FOR those producing beef in the premium space, the opportunities going forward on the domestic front won’t come from re-inventing the wheel but rather from fine tuning an already attractive product.
Celebrity chef Adam Liaw’s insights into the way Australian families cook and what they are seeking provided a good deal of fodder for thought among some of the country’s leading seedstock producers at the Angus National Conference in Ballarat recently.
Mr Liaw, of SBS’ television show Destination Flavour fame, former MasterChef winner and regular Fairfax columnist, gave a fascinating talk at the conference, which started with how to best cook a steak but ended up venturing deep into the psyche of the home cook.
The average Australian family typically cooks just five dishes, said.
“I write 700 recipes a year so it’s the greatest validation of what I do when someone says we now cook something out of your book on a regular basis,” Mr Liaw said.
“We don’t really want to change the way we prepare meals.
“What we do want is for what we cook to be better.
“Writing recipes is so often about trying to improve something or fixing something that is a small problem with a particular dish.”
There was no argument that Australians liked cooking steaks, according to Mr Liaw.
“The million dollar question for food producers is how do you make it better,” he said.
“It’s a factor of value equals benefit divided by price.
“It could be healthier, or more ethical, easier to cook or - the big one - tastier.”
In the Liaw household, an evening meal takes just 18 minutes on average.
No one wants long, complicated recipes, Mr Liaw said.
“If I can teach someone how to make something they already make tastier, cheaper, more simple - that’s it in my business,” he said.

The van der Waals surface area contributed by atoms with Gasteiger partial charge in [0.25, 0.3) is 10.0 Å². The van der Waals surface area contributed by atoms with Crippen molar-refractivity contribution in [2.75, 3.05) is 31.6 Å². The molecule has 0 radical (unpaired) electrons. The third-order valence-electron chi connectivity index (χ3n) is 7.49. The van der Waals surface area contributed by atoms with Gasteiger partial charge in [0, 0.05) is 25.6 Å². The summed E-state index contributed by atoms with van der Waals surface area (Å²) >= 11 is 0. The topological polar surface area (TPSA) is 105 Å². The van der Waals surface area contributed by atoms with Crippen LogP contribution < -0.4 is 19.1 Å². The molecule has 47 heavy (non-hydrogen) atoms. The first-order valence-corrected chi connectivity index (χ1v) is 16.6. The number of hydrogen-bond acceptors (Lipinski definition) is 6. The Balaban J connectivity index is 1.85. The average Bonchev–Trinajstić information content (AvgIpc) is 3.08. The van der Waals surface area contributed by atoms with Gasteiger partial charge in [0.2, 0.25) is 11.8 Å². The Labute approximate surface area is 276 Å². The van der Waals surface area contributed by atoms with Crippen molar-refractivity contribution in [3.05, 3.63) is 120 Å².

“As premium beef producers, those in the Angus world were in an incredible position, he believes.
“People are focussed on trying to make their food tastier and healthier - anything in a premium product space is going to do well,” Mr Liaw said.
The trick was coming up with that little bit of value-add and Mr Liaw said he thought beef, and in particular Angus, was doing that well.
The Angus brand was well known for quality and taste, he said.
Some other words from his experience that were music to producers’ ears: “People could not be any more interested in anything in the cooking world than how to cook a steak properly.”
A lot of the discussion revolves around how many times you flip it in a pan, Mr Liaw said.
Here’s the answer: It really doesn’t matter.
“The number of factors that go into how good your steak is that are more important than how many times you flip it could not be higher,” he said.
“I can cook you a great steak flipping it once; I can cook a great steak flipping it 15 times.
“But I can’t cook a great steak with a bad piece of meat to start with.”
There were so many old wives tales around cooking a steak, he acknowledged.
Should you oil the steak or the pan, when to salt and do you take it straight from the fridge to the heat?
A few hints from Adam Liaw: The frypan is still the easiest and best way to cook a steak but have a heavy frying pan.
Everything sticks to a pan when it’s not hot enough.
Resting a steak after it’s cooked is the most fundamental part - it allows for that vital redistribution of juices.
Exposure to air before cooking allows the nice crust which is so often desired.
Scientifically-speaking, the nerds have worked out the best time to salt is more than 40mins before cooking - it draws out moisture which then has time to become a brine on the outside and make the steak really juicy.
However, Mr Liaw choses to salt as it goes into the pan to give a good crust.
The bottom line?
With steak, and beef in general, we’re on a good thing as far as home cooking in Australia goes.
Let’s keep tweaking to perfection.